The Vatican Cameos: A Sherlock Holmes Adventure

The Vatican Cameos: A Sherlock Holmes Adventure

by Richard T. Ryan


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When the papal apartments are burgled in 1901, Sherlock Holmes is summoned to Rome by Pope Leo XII. After learning from the pontiff that several priceless cameos that could prove compromising to the church, and perhaps determine the future of the newly unified Italy, have been stolen, Holmes is asked to recover them. In a parallel story, Michelangelo, the toast of Rome in 1501 after the unveiling of his Pieta, is commissioned by Pope Alexander VI, the last of the Borgia pontiffs, with creating the cameos that will bedevil Holmes and the papacy four centuries later. For fans of Conan Doyle's immortal detective, the game is always afoot. However, the great detective has never encountered an adversary quite like the one with whom he crosses swords in "The Vatican Cameos.".

Product Details

ISBN-13: 9781780929897
Publisher: MX Publishing
Publication date: 11/01/2016
Pages: 324
Sales rank: 820,023
Product dimensions: 5.40(w) x 8.40(h) x 0.80(d)

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The Vatican Cameos: A Sherlock Holmes Adventure 5 out of 5 based on 0 ratings. 1 reviews.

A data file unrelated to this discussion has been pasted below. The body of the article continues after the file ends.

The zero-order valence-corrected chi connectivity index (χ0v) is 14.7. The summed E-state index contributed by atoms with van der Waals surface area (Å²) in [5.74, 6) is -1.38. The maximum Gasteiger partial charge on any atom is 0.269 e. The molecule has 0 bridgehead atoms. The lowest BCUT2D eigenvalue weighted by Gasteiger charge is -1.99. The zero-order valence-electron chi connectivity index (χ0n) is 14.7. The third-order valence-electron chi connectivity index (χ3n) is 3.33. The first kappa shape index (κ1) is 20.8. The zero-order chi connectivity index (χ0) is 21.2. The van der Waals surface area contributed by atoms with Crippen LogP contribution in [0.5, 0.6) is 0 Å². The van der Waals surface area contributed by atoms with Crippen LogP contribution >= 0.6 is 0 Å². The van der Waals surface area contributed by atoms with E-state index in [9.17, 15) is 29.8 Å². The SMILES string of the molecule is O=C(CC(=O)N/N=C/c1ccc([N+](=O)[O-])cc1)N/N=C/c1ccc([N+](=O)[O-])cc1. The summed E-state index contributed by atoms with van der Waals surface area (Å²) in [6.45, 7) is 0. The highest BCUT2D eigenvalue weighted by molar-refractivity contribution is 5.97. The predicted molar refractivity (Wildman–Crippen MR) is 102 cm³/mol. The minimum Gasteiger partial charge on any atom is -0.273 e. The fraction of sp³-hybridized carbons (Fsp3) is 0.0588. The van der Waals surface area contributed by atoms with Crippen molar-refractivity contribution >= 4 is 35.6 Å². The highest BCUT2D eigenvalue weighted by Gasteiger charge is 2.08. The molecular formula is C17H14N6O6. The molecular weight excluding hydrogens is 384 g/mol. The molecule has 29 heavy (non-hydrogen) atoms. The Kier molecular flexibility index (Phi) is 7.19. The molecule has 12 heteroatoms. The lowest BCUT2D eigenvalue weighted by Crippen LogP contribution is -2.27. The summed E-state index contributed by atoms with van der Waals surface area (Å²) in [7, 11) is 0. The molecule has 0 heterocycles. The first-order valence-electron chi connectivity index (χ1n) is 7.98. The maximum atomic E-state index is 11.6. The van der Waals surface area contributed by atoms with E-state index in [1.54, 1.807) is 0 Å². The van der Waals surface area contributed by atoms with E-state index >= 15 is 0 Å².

ReadersFavorite More than 1 year ago
Reviewed by Michelle Stanley for Readers' Favorite The Vatican Cameos: A Sherlock Holmes Adventure is a historical mystery by Richard T. Ryan. In 1501, Michelangelo is commissioned by the pope to create cameos of specific cardinals portraying the seven deadly sins they commit. Michelangelo becomes a pawn in a scandalous religious game among members of the Holy Order. In 1901, Pope Leo XII hires Sherlock Holmes to retrieve the precious cameos that were stolen from the papal apartments. The thief gives the pope an ultimatum, which he is reluctant to agree to, but the cameos will cause the Vatican embarrassment if they are shown to the public. Sherlock Holmes and Dr. Watson find themselves playing cat and mouse with a crafty thief who knows how the game is played, but so does detective Holmes. The Vatican Cameos: A Sherlock Holmes Adventure is a historical mystery I found intriguing and thought-provoking. “Practice what you preach,” is a phrase many cardinals did not observe and Richard T. Ryan’s vivid descriptions of their activities make this cleverly written story engaging and witty. It is also somewhat similar to certain incidents that have occurred in modern society. There are sections in the novel that are based on historical facts, such as “The Ballet of Chestnuts,” and the characters of Cardinals Medici and Rovere existed. I have more appreciation for Michelangelo’s art as I learned more about his talents as an artist and sculptor while reading. Sherlock Holmes is another character who made this book more fascinating and I highly recommend it.